Well I don’t know why I came here tonight,
I got the feeling that something ain’t right,
I’m so scared in case I fall off my chair,
And I’m wondering how I’ll get down the stairs,
Clowns to the left of me,
Jokers to the right, here I am,
Stuck in the middle with you.
Yes I’m stuck in the middle with you,
And I’m wondering what it is I should do,
It’s so hard to keep this smile from my face,
Losing control, yeah, I’m all over the place,
Clowns to the left of me, Jokers to the right,
Here I am, stuck in the middle with you.
~ Stealers Wheel (1972)
Greetings from the Kingdom of Bahrain,
The Diaries continue their travels throughout the continent of Asia recently taking control of the Al Manama Basketball Club in Manama, Bahrain.
Unless you are an astute student of geography, have a loved one serving with the United States Central Naval Command (5th Fleet) or recently played a game of Trivial Pursuit… The Kingdom of Bahrain and its local may be a mystery to most of you. Dust off the family Atlas, open it up and go to the “M’s” – as in Middle East… There you’ll find, just a scant 12 miles of the coast of Saudi Arabia in the Persian Gulf, the island country of Bahrain.
The Diaries are all about extremes, having at one time served in the world’s most populous country (China), we have now moved our laptop, whistle and out of bounds plays to a country 34 miles long, 11 miles wide and a population approximately 1,200th that of China – or 1.05 million citizens.
Bahrain is an island country, actually an archipelago of 33 islands, with The Diaries setting up shop on the country’s largest island (Bahrain) and it’s capital city of Manama (population roughly 700,000). An archipelago, for the record, is a large group or chain of islands… Stick that in your “Word of the Day” Rolodex. The average year round temperature in Bahrain is a balmy 80 degrees, the sun shines 365 days a year, rainfall is minimal and because Bahrain is surrounded by water the humidity can cling to you like a groupie at a Justin Bieber concert.
And while Bahrain is home to some one million citizens, over half of this tiny islands inhabitants are non-nationals. Take a stroll up Al Shabab Avenue and you’ll see folks from Europe, Africa, India and, of course, the United States. Arabic is the official language of Bahrain, however the majority of the population speaks English as well.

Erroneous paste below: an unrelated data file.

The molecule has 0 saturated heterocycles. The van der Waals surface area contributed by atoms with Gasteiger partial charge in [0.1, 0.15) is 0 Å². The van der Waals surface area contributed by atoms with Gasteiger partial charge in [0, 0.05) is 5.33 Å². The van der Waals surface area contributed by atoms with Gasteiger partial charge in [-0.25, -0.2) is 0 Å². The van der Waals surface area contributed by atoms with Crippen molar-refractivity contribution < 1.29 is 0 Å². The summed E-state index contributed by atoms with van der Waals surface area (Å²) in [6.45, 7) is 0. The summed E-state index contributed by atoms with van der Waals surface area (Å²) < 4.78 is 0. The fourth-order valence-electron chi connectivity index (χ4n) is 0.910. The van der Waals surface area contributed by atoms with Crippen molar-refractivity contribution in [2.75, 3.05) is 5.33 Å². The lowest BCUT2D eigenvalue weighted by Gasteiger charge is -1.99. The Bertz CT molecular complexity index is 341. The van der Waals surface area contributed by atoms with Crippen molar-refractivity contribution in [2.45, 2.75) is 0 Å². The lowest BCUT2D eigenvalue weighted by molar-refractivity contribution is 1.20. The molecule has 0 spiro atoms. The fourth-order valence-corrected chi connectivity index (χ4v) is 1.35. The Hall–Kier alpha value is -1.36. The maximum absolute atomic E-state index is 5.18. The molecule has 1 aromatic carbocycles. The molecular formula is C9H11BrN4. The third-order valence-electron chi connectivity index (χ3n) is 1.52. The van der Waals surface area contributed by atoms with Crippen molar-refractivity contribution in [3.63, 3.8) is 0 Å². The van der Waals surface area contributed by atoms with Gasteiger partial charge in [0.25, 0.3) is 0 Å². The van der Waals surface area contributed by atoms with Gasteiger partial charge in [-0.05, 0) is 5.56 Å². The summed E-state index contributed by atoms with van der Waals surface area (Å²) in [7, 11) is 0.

Enough of the logistics.
What is most important is that we are coaching at Bahrain’s foremost athletic club, the Al Manama Club founded in 1946. Basketball tradition at Al Manama is rich to say the least. Over the last 25 years, Al Manama has competed for the Bahrain Basketball Association championship on 24 occasions. During that span Al Manama has won 16 Bahrain Basketball Association championships and 12 Bahraini Cups.
Unfortunately, over the past four years, Al Manama has been shut out, “goose egged” of championships and Cups. Enter the American coach and his worn out passport.
Unlike China, learning every ones name was a breeze. Roughly 15 people associated with the club (players, staff or management) go by the name of Muhammed, another eight check in as Ahmed. Our team manager is a gentleman from India named “Shaff” and our team president is one Mr. Zuhair Kazerooni.
And a coach named Rab.
Put it all together and you have either one of the Gulf regions most prestigious athletic clubs, a best selling book or the makings of a hit sitcom on FOX.
I have thoroughly enjoyed my short time in Bahrain. The people are warm, kind, generous and absolutely nuts about basketball. Manama’s fan base is by far Bahrain’s largest and most vocal. Walk into a Manama game at Zain Arena and you’ll think you are either on the sidelines of a World Cup soccer match or in a mosh pit at an Aerosmith concert. Drums, whistles, flags… Tou name it. If it makes noise or signifies their love for Al Manama, our fans bring it, swing it and ring it. About the only things you won’t find at a Bahrain Basketball Association game are popcorn (the locals prefer dates and sunflower seeds) and women (99.9 percent of those in attendance are men). So much for that huge “groupie” following I was hoping to cash in on.
The journey continues, my friends… We haven’t reached Marco Polo status yet, but give us time.
Oh yeah, we are 12-1.
From the Gulf with love,